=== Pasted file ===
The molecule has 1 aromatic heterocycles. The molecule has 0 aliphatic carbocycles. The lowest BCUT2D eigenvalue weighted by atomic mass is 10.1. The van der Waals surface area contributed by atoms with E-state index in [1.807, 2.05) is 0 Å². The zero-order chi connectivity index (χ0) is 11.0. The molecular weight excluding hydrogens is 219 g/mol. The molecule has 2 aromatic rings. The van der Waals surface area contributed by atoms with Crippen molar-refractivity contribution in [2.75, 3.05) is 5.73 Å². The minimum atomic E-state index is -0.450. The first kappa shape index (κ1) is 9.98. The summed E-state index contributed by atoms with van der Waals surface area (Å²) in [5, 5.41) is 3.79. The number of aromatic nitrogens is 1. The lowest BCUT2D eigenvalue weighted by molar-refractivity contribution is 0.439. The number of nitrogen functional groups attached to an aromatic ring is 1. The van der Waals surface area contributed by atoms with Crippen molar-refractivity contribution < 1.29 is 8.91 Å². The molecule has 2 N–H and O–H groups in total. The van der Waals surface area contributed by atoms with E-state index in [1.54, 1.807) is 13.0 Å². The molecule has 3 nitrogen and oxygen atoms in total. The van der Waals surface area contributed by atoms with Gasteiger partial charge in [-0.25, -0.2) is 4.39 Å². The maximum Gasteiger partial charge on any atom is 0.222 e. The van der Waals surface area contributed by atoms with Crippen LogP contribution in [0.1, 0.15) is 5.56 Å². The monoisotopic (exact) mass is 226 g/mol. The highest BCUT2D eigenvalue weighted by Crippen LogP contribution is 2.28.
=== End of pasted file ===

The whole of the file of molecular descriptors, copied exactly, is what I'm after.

The molecule has 1 aromatic heterocycles. The molecule has 0 aliphatic carbocycles. The lowest BCUT2D eigenvalue weighted by atomic mass is 10.1. The van der Waals surface area contributed by atoms with E-state index in [1.807, 2.05) is 0 Å². The zero-order chi connectivity index (χ0) is 11.0. The molecular weight excluding hydrogens is 219 g/mol. The molecule has 2 aromatic rings. The van der Waals surface area contributed by atoms with Crippen molar-refractivity contribution in [2.75, 3.05) is 5.73 Å². The minimum atomic E-state index is -0.450. The first kappa shape index (κ1) is 9.98. The summed E-state index contributed by atoms with van der Waals surface area (Å²) in [5, 5.41) is 3.79. The number of aromatic nitrogens is 1. The lowest BCUT2D eigenvalue weighted by molar-refractivity contribution is 0.439. The number of nitrogen functional groups attached to an aromatic ring is 1. The van der Waals surface area contributed by atoms with Crippen molar-refractivity contribution < 1.29 is 8.91 Å². The molecule has 2 N–H and O–H groups in total. The van der Waals surface area contributed by atoms with E-state index in [1.54, 1.807) is 13.0 Å². The molecule has 3 nitrogen and oxygen atoms in total. The van der Waals surface area contributed by atoms with Gasteiger partial charge in [-0.25, -0.2) is 4.39 Å². The maximum Gasteiger partial charge on any atom is 0.222 e. The van der Waals surface area contributed by atoms with Crippen LogP contribution in [0.1, 0.15) is 5.56 Å². The monoisotopic (exact) mass is 226 g/mol. The highest BCUT2D eigenvalue weighted by Crippen LogP contribution is 2.28.